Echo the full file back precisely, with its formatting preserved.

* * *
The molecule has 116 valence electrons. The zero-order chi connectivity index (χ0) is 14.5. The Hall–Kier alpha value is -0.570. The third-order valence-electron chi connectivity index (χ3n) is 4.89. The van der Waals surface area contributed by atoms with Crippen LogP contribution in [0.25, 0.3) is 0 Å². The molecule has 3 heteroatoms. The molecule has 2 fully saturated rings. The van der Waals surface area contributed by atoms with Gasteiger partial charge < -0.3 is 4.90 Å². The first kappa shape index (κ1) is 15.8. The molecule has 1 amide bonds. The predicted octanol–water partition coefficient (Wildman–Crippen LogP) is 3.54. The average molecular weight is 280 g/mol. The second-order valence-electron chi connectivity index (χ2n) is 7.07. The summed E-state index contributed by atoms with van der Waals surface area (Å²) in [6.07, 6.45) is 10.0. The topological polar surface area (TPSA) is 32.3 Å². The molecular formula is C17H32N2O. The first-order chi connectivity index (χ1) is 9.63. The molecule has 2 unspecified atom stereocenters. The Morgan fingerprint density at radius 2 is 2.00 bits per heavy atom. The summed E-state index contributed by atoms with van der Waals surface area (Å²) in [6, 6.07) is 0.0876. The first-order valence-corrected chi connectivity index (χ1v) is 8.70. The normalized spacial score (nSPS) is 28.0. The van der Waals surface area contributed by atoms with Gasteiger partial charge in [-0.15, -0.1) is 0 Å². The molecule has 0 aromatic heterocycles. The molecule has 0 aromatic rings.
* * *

The molecule has 116 valence electrons. The zero-order chi connectivity index (χ0) is 14.5. The Hall–Kier alpha value is -0.570. The third-order valence-electron chi connectivity index (χ3n) is 4.89. The van der Waals surface area contributed by atoms with Crippen LogP contribution in [0.25, 0.3) is 0 Å². The molecule has 3 heteroatoms. The molecule has 2 fully saturated rings. The van der Waals surface area contributed by atoms with Gasteiger partial charge < -0.3 is 4.90 Å². The first kappa shape index (κ1) is 15.8. The molecule has 1 amide bonds. The predicted octanol–water partition coefficient (Wildman–Crippen LogP) is 3.54. The average molecular weight is 280 g/mol. The second-order valence-electron chi connectivity index (χ2n) is 7.07. The summed E-state index contributed by atoms with van der Waals surface area (Å²) in [6.07, 6.45) is 10.0. The topological polar surface area (TPSA) is 32.3 Å². The molecular formula is C17H32N2O. The first-order chi connectivity index (χ1) is 9.63. The molecule has 2 unspecified atom stereocenters. The Morgan fingerprint density at radius 2 is 2.00 bits per heavy atom. The summed E-state index contributed by atoms with van der Waals surface area (Å²) in [6, 6.07) is 0.0876. The first-order valence-corrected chi connectivity index (χ1v) is 8.70. The normalized spacial score (nSPS) is 28.0. The van der Waals surface area contributed by atoms with Gasteiger partial charge in [-0.15, -0.1) is 0 Å². The molecule has 0 aromatic heterocycles. The molecule has 0 aromatic rings.